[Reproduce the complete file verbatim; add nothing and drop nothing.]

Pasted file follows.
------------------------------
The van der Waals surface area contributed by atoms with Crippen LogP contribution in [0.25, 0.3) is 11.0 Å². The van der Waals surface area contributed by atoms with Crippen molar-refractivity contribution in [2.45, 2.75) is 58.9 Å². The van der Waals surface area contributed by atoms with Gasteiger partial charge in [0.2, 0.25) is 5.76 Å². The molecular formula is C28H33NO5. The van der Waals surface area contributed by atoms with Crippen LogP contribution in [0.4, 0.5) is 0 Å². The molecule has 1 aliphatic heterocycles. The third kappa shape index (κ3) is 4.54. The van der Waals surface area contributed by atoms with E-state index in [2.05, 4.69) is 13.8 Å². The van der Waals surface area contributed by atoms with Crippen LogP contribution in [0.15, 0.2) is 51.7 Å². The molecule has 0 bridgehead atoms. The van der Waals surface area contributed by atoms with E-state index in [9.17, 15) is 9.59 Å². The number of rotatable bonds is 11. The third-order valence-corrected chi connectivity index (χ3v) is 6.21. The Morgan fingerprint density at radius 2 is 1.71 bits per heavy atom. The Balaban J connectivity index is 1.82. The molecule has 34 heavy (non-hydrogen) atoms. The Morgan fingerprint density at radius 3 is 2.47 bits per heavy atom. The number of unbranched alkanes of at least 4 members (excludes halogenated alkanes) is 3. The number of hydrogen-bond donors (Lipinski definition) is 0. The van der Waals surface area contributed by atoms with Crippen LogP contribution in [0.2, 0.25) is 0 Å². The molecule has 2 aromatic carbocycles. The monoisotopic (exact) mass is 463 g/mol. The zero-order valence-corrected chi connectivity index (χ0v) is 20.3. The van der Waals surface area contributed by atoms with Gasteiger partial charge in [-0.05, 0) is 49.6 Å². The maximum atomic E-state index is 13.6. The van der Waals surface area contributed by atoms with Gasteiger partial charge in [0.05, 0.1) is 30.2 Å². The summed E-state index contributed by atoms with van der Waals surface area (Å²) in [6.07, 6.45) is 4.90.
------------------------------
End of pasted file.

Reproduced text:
The van der Waals surface area contributed by atoms with Crippen LogP contribution in [0.25, 0.3) is 11.0 Å². The van der Waals surface area contributed by atoms with Crippen molar-refractivity contribution in [2.45, 2.75) is 58.9 Å². The van der Waals surface area contributed by atoms with Gasteiger partial charge in [0.2, 0.25) is 5.76 Å². The molecular formula is C28H33NO5. The van der Waals surface area contributed by atoms with Crippen LogP contribution in [0.4, 0.5) is 0 Å². The molecule has 1 aliphatic heterocycles. The third kappa shape index (κ3) is 4.54. The van der Waals surface area contributed by atoms with E-state index in [2.05, 4.69) is 13.8 Å². The van der Waals surface area contributed by atoms with Crippen LogP contribution in [0.15, 0.2) is 51.7 Å². The molecule has 0 bridgehead atoms. The van der Waals surface area contributed by atoms with E-state index in [9.17, 15) is 9.59 Å². The number of rotatable bonds is 11. The third-order valence-corrected chi connectivity index (χ3v) is 6.21. The Morgan fingerprint density at radius 2 is 1.71 bits per heavy atom. The Balaban J connectivity index is 1.82. The molecule has 34 heavy (non-hydrogen) atoms. The Morgan fingerprint density at radius 3 is 2.47 bits per heavy atom. The number of unbranched alkanes of at least 4 members (excludes halogenated alkanes) is 3. The number of hydrogen-bond donors (Lipinski definition) is 0. The van der Waals surface area contributed by atoms with Crippen LogP contribution in [0.2, 0.25) is 0 Å². The molecule has 2 aromatic carbocycles. The monoisotopic (exact) mass is 463 g/mol. The zero-order valence-corrected chi connectivity index (χ0v) is 20.3. The van der Waals surface area contributed by atoms with Gasteiger partial charge in [-0.05, 0) is 49.6 Å². The maximum atomic E-state index is 13.6. The van der Waals surface area contributed by atoms with Gasteiger partial charge in [0.05, 0.1) is 30.2 Å². The summed E-state index contributed by atoms with van der Waals surface area (Å²) in [6.07, 6.45) is 4.90.